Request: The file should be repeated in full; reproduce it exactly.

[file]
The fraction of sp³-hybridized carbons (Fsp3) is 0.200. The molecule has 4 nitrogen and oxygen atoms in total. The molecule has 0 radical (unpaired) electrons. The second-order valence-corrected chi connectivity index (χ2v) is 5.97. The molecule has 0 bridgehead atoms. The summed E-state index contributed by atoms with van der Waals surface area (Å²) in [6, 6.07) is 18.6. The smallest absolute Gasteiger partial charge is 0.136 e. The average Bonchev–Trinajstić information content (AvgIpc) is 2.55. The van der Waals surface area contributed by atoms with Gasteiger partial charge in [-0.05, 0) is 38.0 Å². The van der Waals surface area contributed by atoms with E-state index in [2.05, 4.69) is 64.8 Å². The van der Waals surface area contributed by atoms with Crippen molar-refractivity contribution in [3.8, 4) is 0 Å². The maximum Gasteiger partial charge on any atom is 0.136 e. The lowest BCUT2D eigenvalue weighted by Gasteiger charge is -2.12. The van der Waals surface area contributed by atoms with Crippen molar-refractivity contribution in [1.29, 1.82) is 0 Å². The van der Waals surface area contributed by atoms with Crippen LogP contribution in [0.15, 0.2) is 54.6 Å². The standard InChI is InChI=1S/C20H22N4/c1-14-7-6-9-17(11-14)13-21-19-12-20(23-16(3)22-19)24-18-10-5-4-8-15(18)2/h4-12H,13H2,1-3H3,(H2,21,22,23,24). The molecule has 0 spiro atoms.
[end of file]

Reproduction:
The fraction of sp³-hybridized carbons (Fsp3) is 0.200. The molecule has 4 nitrogen and oxygen atoms in total. The molecule has 0 radical (unpaired) electrons. The second-order valence-corrected chi connectivity index (χ2v) is 5.97. The molecule has 0 bridgehead atoms. The summed E-state index contributed by atoms with van der Waals surface area (Å²) in [6, 6.07) is 18.6. The smallest absolute Gasteiger partial charge is 0.136 e. The average Bonchev–Trinajstić information content (AvgIpc) is 2.55. The van der Waals surface area contributed by atoms with Gasteiger partial charge in [-0.05, 0) is 38.0 Å². The van der Waals surface area contributed by atoms with E-state index in [2.05, 4.69) is 64.8 Å². The van der Waals surface area contributed by atoms with Crippen molar-refractivity contribution in [3.8, 4) is 0 Å². The maximum Gasteiger partial charge on any atom is 0.136 e. The lowest BCUT2D eigenvalue weighted by Gasteiger charge is -2.12. The van der Waals surface area contributed by atoms with Crippen molar-refractivity contribution in [1.29, 1.82) is 0 Å². The van der Waals surface area contributed by atoms with Crippen LogP contribution in [0.15, 0.2) is 54.6 Å². The standard InChI is InChI=1S/C20H22N4/c1-14-7-6-9-17(11-14)13-21-19-12-20(23-16(3)22-19)24-18-10-5-4-8-15(18)2/h4-12H,13H2,1-3H3,(H2,21,22,23,24). The molecule has 0 spiro atoms.